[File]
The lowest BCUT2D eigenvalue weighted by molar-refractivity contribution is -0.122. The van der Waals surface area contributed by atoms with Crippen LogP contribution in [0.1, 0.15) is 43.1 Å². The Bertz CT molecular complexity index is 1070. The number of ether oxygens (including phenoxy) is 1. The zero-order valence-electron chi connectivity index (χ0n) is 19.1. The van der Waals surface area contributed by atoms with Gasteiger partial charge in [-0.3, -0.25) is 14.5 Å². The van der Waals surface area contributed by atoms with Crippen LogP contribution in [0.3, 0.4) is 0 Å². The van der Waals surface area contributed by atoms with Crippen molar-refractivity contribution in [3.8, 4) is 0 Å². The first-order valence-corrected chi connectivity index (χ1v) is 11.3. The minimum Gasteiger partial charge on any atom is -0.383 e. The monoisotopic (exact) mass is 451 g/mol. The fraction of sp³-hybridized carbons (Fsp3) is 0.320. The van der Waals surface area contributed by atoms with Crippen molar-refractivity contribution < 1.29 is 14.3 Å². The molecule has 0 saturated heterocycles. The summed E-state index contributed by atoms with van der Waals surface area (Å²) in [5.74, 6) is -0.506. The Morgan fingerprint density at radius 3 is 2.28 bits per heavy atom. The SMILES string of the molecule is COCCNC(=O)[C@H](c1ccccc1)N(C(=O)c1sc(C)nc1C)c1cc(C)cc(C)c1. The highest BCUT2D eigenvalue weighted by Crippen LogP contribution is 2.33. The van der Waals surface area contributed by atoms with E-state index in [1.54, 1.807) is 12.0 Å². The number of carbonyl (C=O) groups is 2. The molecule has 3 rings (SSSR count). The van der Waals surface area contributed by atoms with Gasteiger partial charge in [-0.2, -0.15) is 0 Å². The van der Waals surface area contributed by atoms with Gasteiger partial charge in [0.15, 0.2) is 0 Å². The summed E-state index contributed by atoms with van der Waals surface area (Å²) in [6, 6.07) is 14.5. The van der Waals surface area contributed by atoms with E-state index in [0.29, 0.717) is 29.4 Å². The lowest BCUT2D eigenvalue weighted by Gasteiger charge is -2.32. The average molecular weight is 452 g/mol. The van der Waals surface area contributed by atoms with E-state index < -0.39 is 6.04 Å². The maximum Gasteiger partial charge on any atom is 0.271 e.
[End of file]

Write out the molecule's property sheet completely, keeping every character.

The lowest BCUT2D eigenvalue weighted by molar-refractivity contribution is -0.122. The van der Waals surface area contributed by atoms with Crippen LogP contribution in [0.1, 0.15) is 43.1 Å². The Bertz CT molecular complexity index is 1070. The number of ether oxygens (including phenoxy) is 1. The zero-order valence-electron chi connectivity index (χ0n) is 19.1. The van der Waals surface area contributed by atoms with Gasteiger partial charge in [-0.3, -0.25) is 14.5 Å². The van der Waals surface area contributed by atoms with Crippen LogP contribution in [0.3, 0.4) is 0 Å². The van der Waals surface area contributed by atoms with Crippen molar-refractivity contribution in [3.8, 4) is 0 Å². The first-order valence-corrected chi connectivity index (χ1v) is 11.3. The minimum Gasteiger partial charge on any atom is -0.383 e. The monoisotopic (exact) mass is 451 g/mol. The fraction of sp³-hybridized carbons (Fsp3) is 0.320. The van der Waals surface area contributed by atoms with Crippen molar-refractivity contribution < 1.29 is 14.3 Å². The molecule has 0 saturated heterocycles. The summed E-state index contributed by atoms with van der Waals surface area (Å²) in [5.74, 6) is -0.506. The Morgan fingerprint density at radius 3 is 2.28 bits per heavy atom. The SMILES string of the molecule is COCCNC(=O)[C@H](c1ccccc1)N(C(=O)c1sc(C)nc1C)c1cc(C)cc(C)c1. The highest BCUT2D eigenvalue weighted by Crippen LogP contribution is 2.33. The van der Waals surface area contributed by atoms with E-state index in [1.54, 1.807) is 12.0 Å². The number of carbonyl (C=O) groups is 2. The molecule has 3 rings (SSSR count). The van der Waals surface area contributed by atoms with Gasteiger partial charge in [-0.2, -0.15) is 0 Å². The van der Waals surface area contributed by atoms with Gasteiger partial charge in [0.15, 0.2) is 0 Å². The summed E-state index contributed by atoms with van der Waals surface area (Å²) in [6, 6.07) is 14.5. The van der Waals surface area contributed by atoms with E-state index in [0.29, 0.717) is 29.4 Å². The lowest BCUT2D eigenvalue weighted by Gasteiger charge is -2.32. The average molecular weight is 452 g/mol. The van der Waals surface area contributed by atoms with E-state index < -0.39 is 6.04 Å². The maximum Gasteiger partial charge on any atom is 0.271 e.